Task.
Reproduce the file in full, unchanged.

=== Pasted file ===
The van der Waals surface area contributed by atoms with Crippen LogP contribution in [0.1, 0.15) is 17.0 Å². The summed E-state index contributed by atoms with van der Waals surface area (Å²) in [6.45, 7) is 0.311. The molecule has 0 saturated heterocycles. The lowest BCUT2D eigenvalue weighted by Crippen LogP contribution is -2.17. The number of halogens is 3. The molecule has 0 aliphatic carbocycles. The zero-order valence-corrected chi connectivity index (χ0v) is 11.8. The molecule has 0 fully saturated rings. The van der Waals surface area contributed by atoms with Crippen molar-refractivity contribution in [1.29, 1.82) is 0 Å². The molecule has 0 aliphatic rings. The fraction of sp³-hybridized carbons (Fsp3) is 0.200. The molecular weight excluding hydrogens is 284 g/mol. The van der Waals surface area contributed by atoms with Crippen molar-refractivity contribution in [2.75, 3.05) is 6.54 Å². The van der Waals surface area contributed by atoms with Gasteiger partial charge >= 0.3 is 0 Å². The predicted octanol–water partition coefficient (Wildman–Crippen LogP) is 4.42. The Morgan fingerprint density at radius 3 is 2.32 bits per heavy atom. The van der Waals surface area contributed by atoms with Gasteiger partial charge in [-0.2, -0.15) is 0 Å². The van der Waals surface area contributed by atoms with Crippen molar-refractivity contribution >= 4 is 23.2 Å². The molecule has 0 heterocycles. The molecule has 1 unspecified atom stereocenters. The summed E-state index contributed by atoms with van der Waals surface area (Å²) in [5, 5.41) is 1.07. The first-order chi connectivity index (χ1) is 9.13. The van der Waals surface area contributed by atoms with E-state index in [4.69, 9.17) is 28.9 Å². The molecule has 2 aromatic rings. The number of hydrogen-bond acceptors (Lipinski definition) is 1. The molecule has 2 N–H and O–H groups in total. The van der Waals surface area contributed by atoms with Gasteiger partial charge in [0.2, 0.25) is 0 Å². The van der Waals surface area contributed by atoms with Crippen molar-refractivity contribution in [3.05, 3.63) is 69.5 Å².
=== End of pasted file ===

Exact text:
The van der Waals surface area contributed by atoms with Crippen LogP contribution in [0.1, 0.15) is 17.0 Å². The summed E-state index contributed by atoms with van der Waals surface area (Å²) in [6.45, 7) is 0.311. The molecule has 0 saturated heterocycles. The lowest BCUT2D eigenvalue weighted by Crippen LogP contribution is -2.17. The number of halogens is 3. The molecule has 0 aliphatic carbocycles. The zero-order valence-corrected chi connectivity index (χ0v) is 11.8. The molecule has 0 fully saturated rings. The van der Waals surface area contributed by atoms with Crippen molar-refractivity contribution in [1.29, 1.82) is 0 Å². The molecule has 0 aliphatic rings. The fraction of sp³-hybridized carbons (Fsp3) is 0.200. The molecular weight excluding hydrogens is 284 g/mol. The van der Waals surface area contributed by atoms with Crippen molar-refractivity contribution in [2.75, 3.05) is 6.54 Å². The van der Waals surface area contributed by atoms with Gasteiger partial charge >= 0.3 is 0 Å². The predicted octanol–water partition coefficient (Wildman–Crippen LogP) is 4.42. The Morgan fingerprint density at radius 3 is 2.32 bits per heavy atom. The van der Waals surface area contributed by atoms with Gasteiger partial charge in [-0.2, -0.15) is 0 Å². The van der Waals surface area contributed by atoms with Crippen molar-refractivity contribution >= 4 is 23.2 Å². The molecule has 0 heterocycles. The molecule has 1 unspecified atom stereocenters. The summed E-state index contributed by atoms with van der Waals surface area (Å²) in [5, 5.41) is 1.07. The first-order chi connectivity index (χ1) is 9.13. The van der Waals surface area contributed by atoms with E-state index in [4.69, 9.17) is 28.9 Å². The molecule has 2 aromatic rings. The number of hydrogen-bond acceptors (Lipinski definition) is 1. The molecule has 2 N–H and O–H groups in total. The van der Waals surface area contributed by atoms with Gasteiger partial charge in [0.2, 0.25) is 0 Å². The van der Waals surface area contributed by atoms with Crippen molar-refractivity contribution in [3.05, 3.63) is 69.5 Å².